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World Bank debars China construction companies, Romania medical equipment supplier

The World Bank announced the debarment of two China construction companies and a medical equipment supplier in Romania.

Zhengtai Group Co. Ltd. and 20 affiliates were debarred for 15 months.

An investigation revealed the company’s fraudulent misconduct in connection with the Anhui Xuancheng Infrastructure for Industry Relocation Project in China.

Zhengtai Group’s bid included a falsified document. The World Bank disqualified the bid at the evaluation stage.

Zhengtai, known in Chinese as 正太集团有限公司, entered into a Negotiated Resolution Agreement with the World Bank.

Also debarred for 15 months was Hunan Shaping Construction Co., Ltd. (湖南省沙坪建设有限公司), sometimes known as Sunpeak Construction.

The World Bank said it submitted “a falsified bid guarantee letter” in its bid for the Integrated Economic Development of Small Towns Project in China. The company was awarded the contract but withdrew before contract signing. 

The World Bank also announced the debarment of Romania-based Tehnoplus Medical S.R.L for two years.

A World Bank investigation found evidence that Tehnoplus paid €68,860 (about $74,000) in bribes in exchange for an equipment supply contract under the Romania Health Sector Reform 2 Project.

Tehnoplus Medical also entered into a Negotiated Resolution Agreement.

Under the terms of the Negotiated Resolution Agreement, Tehnoplus agreed to cooperate with the World Bank Group Integrity Vice Presidency and meet the Bank’s Integrity Compliance Guidelines (pdf).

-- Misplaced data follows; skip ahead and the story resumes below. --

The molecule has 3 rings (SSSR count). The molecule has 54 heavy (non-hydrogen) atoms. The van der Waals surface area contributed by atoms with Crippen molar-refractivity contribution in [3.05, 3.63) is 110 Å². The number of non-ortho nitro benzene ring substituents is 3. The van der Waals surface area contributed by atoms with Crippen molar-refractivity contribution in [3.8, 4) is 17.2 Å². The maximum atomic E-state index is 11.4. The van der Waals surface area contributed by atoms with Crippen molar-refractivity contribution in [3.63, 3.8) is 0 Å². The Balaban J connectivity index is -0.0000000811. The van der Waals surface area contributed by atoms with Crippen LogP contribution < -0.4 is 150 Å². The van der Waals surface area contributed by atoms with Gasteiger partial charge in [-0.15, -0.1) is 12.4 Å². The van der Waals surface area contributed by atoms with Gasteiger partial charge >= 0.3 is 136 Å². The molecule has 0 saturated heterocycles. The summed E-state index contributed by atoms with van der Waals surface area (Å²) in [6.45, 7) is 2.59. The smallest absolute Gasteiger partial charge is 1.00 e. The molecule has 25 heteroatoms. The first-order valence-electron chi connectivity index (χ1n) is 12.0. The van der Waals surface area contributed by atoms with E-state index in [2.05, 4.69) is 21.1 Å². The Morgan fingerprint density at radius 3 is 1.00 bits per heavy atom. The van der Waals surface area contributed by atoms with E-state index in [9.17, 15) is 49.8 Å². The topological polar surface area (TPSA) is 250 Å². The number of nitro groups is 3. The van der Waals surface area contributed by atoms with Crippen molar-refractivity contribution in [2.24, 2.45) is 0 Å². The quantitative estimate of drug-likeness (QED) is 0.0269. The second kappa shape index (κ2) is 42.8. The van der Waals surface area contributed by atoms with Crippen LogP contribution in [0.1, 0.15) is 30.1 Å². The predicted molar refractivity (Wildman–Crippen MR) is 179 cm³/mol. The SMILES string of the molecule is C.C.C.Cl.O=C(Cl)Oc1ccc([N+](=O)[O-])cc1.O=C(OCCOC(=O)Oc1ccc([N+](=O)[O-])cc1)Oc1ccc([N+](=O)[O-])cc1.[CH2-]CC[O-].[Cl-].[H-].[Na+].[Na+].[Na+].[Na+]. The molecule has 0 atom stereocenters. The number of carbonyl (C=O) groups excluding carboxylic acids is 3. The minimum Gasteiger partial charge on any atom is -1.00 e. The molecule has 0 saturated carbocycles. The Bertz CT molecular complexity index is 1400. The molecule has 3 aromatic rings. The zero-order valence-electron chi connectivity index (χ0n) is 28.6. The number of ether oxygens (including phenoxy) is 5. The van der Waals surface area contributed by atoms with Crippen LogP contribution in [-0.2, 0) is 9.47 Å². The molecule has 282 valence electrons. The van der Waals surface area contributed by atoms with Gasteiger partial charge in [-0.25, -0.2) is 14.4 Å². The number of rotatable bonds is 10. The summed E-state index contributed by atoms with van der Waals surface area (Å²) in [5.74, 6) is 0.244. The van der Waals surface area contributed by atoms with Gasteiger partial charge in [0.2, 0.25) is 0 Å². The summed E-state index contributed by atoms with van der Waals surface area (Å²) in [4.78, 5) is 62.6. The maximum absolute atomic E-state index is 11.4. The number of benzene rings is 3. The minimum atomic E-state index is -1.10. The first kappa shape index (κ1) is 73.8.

The debarments, all announced on May 5, qualify for cross-debarment by other Multilateral Develpment Banks under the 2010 Agreement of Mutual Recognition of Debarments.

The parties to that agreement are the African Development Bank, the Asian Development Bank, the European Bank for Reconstruction and Development, the Inter-American Development Bank, and the World Bank Group.

A list of all firms currently debarred by the World Bank is here.

Sanctioned firms aren’t eligible for World Bank-financed contracts, according to the Bank’s fraud and corruption policy in the Procurement Guidelines (pdf) or the Consultant Guidelines (pdf).

The suspension and debarment process is conducted under the Bank’s Sanctions Procedures (pdf).

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Richard L. Cassin is the publisher and editor of the FCPA Blog.

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1 Comment

  1. While the Bank's news posting reports that Tehnoplus received a 2-year debarment, the public debarment list reflects that it is debarred for a minimum period of 2 years, after which it may seek reinstatement on certain conditions- in effect debarment with conditional reinstatement:

    "The minimum period of ineligibility is the 24 months indicated in the posting above; provided, however, that after this minimum two-year period, (Tehnoplus) may be released from ineligibility only if it has demonstrated to the World Bank Group’s Integrity Compliance Office (ICO) that it has: (a) met the corporate compliance conditions to the satisfaction of the ICO; (b) fully cooperated with the Bank; and (c) otherwise fully complied with the terms and conditions of the NRA."

    Additionally, the sanction "extends to any legal entity that (Tehnoplus) directly or indirectly controls."

    See Note *366 at http://pubdocs.worldbank.org/en/387181466627871302/World-Bank-Notes-on-Debarred-Firms-and-Individuals.pdf

    The specifics of sanctions noted in the public debarment list are typically lifted straight out of the governing Negotiated Resolution Agreements. Consequently, the reference in the news posting to "the 24 months indicated in the posting above…" suggests that the (incorrect) characterization of the debarment contained in the Bank's news posting was intentional, and contemplated in the settlement agreement.


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